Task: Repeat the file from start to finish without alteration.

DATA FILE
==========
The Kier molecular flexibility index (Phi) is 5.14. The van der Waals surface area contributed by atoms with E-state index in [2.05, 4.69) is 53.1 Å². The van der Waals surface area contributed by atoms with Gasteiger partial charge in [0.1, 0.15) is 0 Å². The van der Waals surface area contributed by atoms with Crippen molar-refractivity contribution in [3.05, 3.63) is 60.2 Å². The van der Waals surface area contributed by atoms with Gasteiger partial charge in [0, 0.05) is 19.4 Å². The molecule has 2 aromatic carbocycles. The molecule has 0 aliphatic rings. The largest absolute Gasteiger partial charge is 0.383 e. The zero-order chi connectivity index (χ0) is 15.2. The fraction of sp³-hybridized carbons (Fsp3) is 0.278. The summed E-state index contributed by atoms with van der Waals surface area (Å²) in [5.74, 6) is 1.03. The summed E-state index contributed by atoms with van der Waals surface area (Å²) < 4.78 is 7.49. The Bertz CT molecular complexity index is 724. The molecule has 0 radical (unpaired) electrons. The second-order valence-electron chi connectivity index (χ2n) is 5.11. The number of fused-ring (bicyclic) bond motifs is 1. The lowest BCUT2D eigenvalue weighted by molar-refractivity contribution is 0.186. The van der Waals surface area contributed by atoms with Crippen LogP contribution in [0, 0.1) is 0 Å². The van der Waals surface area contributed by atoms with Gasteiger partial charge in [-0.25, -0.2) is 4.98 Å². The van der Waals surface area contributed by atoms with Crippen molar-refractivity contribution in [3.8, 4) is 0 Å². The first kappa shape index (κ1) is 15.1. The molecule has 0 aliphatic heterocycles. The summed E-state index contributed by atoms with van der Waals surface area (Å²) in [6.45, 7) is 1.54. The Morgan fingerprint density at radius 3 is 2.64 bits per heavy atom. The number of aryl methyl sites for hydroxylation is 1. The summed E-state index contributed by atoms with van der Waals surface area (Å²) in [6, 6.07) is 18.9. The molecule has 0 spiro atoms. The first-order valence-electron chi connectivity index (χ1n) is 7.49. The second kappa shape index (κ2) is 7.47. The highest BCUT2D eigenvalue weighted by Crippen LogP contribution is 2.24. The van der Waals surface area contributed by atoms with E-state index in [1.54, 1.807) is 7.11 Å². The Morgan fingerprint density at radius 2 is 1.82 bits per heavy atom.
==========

The Kier molecular flexibility index (Phi) is 5.14. The van der Waals surface area contributed by atoms with E-state index in [2.05, 4.69) is 53.1 Å². The van der Waals surface area contributed by atoms with Gasteiger partial charge in [0.1, 0.15) is 0 Å². The van der Waals surface area contributed by atoms with Crippen molar-refractivity contribution in [3.05, 3.63) is 60.2 Å². The van der Waals surface area contributed by atoms with Gasteiger partial charge in [0, 0.05) is 19.4 Å². The molecule has 2 aromatic carbocycles. The molecule has 0 aliphatic rings. The largest absolute Gasteiger partial charge is 0.383 e. The zero-order chi connectivity index (χ0) is 15.2. The fraction of sp³-hybridized carbons (Fsp3) is 0.278. The summed E-state index contributed by atoms with van der Waals surface area (Å²) in [5.74, 6) is 1.03. The summed E-state index contributed by atoms with van der Waals surface area (Å²) < 4.78 is 7.49. The Bertz CT molecular complexity index is 724. The molecule has 0 radical (unpaired) electrons. The second-order valence-electron chi connectivity index (χ2n) is 5.11. The number of fused-ring (bicyclic) bond motifs is 1. The lowest BCUT2D eigenvalue weighted by molar-refractivity contribution is 0.186. The van der Waals surface area contributed by atoms with Crippen LogP contribution in [0, 0.1) is 0 Å². The van der Waals surface area contributed by atoms with Gasteiger partial charge in [-0.25, -0.2) is 4.98 Å². The van der Waals surface area contributed by atoms with Crippen molar-refractivity contribution in [3.8, 4) is 0 Å². The first kappa shape index (κ1) is 15.1. The molecule has 0 aliphatic heterocycles. The summed E-state index contributed by atoms with van der Waals surface area (Å²) in [6.45, 7) is 1.54. The Morgan fingerprint density at radius 3 is 2.64 bits per heavy atom. The number of aryl methyl sites for hydroxylation is 1. The summed E-state index contributed by atoms with van der Waals surface area (Å²) in [6, 6.07) is 18.9. The molecule has 0 spiro atoms. The first-order valence-electron chi connectivity index (χ1n) is 7.49. The second kappa shape index (κ2) is 7.47. The highest BCUT2D eigenvalue weighted by Crippen LogP contribution is 2.24. The van der Waals surface area contributed by atoms with E-state index in [1.54, 1.807) is 7.11 Å². The Morgan fingerprint density at radius 2 is 1.82 bits per heavy atom.